Book Review: The History of Bees by Maja Lunde, Diane Oatley (translator)

FallReadsThe History of Bees by Maja Lunde32920292

Published: August 22nd 2017 by Touchstone

synopsis

In the spirit of Station Eleven and Never Let Me Go, this dazzling and ambitious literary debut follows three generations of beekeepers from the past, present, and future, weaving a spellbinding story of their relationship to the bees and to their children and one another against the backdrop of an urgent, global crisis.

England, 1852. William is a biologist and seed merchant, who sets out to build a new type of beehive one that will give both him and his children honor and fame.

United States, 2007. George is a beekeeper fighting an uphill battle against modern farming, but hopes that his son can be their salvation.

China, 2098. Tao hand paints pollen onto the fruit trees now that the bees have long since disappeared. When Tao’s young son is taken away by the authorities after a tragic accident, she sets out on a grueling journey to find out what happened to him.

Haunting, illuminating, and deftly written, The History of Bees joins these three very different narratives into one gripping and thought-provoking story that is just as much about the powerful bond between children and parents as it is about our very relationship to nature and humanity.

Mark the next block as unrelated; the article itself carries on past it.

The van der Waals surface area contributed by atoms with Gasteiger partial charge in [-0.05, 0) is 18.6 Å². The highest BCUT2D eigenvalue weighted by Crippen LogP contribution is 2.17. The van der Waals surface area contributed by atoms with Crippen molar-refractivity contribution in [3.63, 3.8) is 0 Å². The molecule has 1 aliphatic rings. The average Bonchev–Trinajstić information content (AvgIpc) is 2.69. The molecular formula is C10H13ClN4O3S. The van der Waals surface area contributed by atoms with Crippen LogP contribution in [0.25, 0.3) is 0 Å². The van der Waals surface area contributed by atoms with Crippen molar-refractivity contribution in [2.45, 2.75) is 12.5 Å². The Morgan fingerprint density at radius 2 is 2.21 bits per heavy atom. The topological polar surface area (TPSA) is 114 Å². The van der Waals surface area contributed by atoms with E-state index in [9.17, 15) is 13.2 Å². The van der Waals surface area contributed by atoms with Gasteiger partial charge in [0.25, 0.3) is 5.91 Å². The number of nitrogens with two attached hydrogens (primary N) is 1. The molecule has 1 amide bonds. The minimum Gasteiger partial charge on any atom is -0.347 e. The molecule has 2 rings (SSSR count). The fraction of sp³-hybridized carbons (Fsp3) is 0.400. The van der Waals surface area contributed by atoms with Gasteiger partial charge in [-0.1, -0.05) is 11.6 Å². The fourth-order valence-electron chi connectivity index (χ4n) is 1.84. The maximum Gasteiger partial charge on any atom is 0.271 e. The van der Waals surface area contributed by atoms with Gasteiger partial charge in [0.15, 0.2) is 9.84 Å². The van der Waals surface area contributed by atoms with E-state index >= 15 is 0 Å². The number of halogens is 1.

review

Without bees, the flowers were just flowers, not blueberries, not bread and butter.

I have a profound interest in our environment – especially with all the natural disasters that have wreaked havoc all over the world in the last few years. The lessening of the bee population is daily news and is something I have even noticed personally. It is alarming to say the last. Without bees and their pollination our food sources will collapse. The world will become unrecognizable. Which is exactly what happened in this novel.

Both eerie and intriguing; I could not put this book down. This is not a fun read, it is quite grim seeing the potential future of our world after humanity has destroyed the environment. Upsetting and very important.

The narrative flowed easily and as a reader you find yourself easily attached to the characters. This story was weaved together seamlessly, making it all the more powerful.

Ingenious. Very glad I read this powerful book.

Thank you Simon & Schuster Canada for the review copy.

About Lisa Lunney

A Canadian gal that firmly believes words can change the world. An avid reader, writer and Autumn/Winter lover. She excels at communications and writes for pleasure and profession.
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